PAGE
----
Effectively Managing Technology so it Doesn’t Run You

Effectively Managing Technology so it Doesn’t Run You

Gina owns a smart phone, a tablet, a PC and a laptop. Every night before going to bed and every morning when she wakes up she checks her email, voicemail, Face book and Twitter accounts. She makes herself available on evenings and weekends—whether at home, on the go or even while on vacation—and sometimes emails her boss at midnight just to show her commitment to the job. Instead of playing together with her daughter at the park, she sits on a bench, smartphone in hand, and catches up on emails while her daughter tackles the jungle gym alone. Despite all the extra time Gina puts in, her boss has questioned the quality of her work and says she often seems distracted. Gina feels overworked, underappreciated and stressed out!

For some, technology offers flexibility and the opportunity to work remotely. For others, an “office in your pocket” can make you feel like you’re on call 24 hours a day. Where does work end and personal life begin?  Feeling like you’re permanently “on call” can cause anxiety, sleep problems, headaches and muscle tension: all of which can lead to chronic stress and the inability to “turn off” which can then result in more serious concerns. Being over-connected can create dangerous stress levels, making you less productive at work and less relaxed when you’re finally at home. More noticeably, your constant connection to work via technology may actually start to disconnect you from those that are most important to you: your family and friends.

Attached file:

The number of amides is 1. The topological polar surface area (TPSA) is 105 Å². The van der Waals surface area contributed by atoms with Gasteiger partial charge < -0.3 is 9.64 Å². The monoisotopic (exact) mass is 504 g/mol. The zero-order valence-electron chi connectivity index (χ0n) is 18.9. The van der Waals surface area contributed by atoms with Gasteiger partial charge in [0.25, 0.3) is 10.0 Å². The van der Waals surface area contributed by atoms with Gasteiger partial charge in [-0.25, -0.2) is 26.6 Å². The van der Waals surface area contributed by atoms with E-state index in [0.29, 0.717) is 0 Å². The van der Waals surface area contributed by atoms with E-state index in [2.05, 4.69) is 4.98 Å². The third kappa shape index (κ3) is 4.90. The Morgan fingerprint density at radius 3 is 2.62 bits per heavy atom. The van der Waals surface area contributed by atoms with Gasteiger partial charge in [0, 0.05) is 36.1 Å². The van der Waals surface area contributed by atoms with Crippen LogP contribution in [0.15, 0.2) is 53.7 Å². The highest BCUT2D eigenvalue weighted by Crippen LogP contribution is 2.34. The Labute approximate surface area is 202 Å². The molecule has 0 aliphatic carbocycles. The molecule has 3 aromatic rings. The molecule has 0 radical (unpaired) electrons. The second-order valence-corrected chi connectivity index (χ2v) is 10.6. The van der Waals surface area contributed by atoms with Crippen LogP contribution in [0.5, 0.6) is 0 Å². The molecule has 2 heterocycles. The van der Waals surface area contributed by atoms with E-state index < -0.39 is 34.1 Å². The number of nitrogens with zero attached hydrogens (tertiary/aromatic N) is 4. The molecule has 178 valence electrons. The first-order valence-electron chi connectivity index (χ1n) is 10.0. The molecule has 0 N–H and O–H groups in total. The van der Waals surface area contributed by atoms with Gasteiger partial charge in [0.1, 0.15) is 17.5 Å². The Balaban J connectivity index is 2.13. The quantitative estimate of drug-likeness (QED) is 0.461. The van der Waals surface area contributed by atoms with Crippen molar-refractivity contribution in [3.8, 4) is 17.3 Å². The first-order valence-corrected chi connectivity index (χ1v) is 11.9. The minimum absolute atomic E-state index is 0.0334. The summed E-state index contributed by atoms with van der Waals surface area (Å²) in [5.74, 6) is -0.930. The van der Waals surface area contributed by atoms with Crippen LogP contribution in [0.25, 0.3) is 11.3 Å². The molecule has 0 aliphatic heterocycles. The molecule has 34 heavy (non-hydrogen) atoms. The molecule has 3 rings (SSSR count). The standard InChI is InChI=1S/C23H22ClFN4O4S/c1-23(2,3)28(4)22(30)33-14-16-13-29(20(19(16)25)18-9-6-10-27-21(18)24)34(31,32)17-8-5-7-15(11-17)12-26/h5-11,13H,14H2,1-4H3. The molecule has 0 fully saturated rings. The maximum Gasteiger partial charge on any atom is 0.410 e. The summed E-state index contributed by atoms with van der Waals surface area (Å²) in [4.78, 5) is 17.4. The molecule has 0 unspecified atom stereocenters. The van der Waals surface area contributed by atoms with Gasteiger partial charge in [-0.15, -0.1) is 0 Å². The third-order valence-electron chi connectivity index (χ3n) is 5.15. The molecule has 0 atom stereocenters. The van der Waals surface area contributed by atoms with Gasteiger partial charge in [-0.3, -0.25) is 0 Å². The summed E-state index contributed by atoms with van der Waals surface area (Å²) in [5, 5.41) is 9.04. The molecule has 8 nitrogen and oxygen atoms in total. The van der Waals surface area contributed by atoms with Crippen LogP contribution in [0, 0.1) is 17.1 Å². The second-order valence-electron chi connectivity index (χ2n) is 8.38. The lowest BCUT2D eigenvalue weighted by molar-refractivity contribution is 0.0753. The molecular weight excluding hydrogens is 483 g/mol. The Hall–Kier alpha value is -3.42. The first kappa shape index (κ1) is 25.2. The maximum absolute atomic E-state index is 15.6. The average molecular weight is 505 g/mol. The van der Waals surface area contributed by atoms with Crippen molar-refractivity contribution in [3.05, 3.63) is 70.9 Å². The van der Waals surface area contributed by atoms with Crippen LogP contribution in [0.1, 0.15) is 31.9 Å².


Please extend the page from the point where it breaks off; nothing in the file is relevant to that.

Time to Disconnect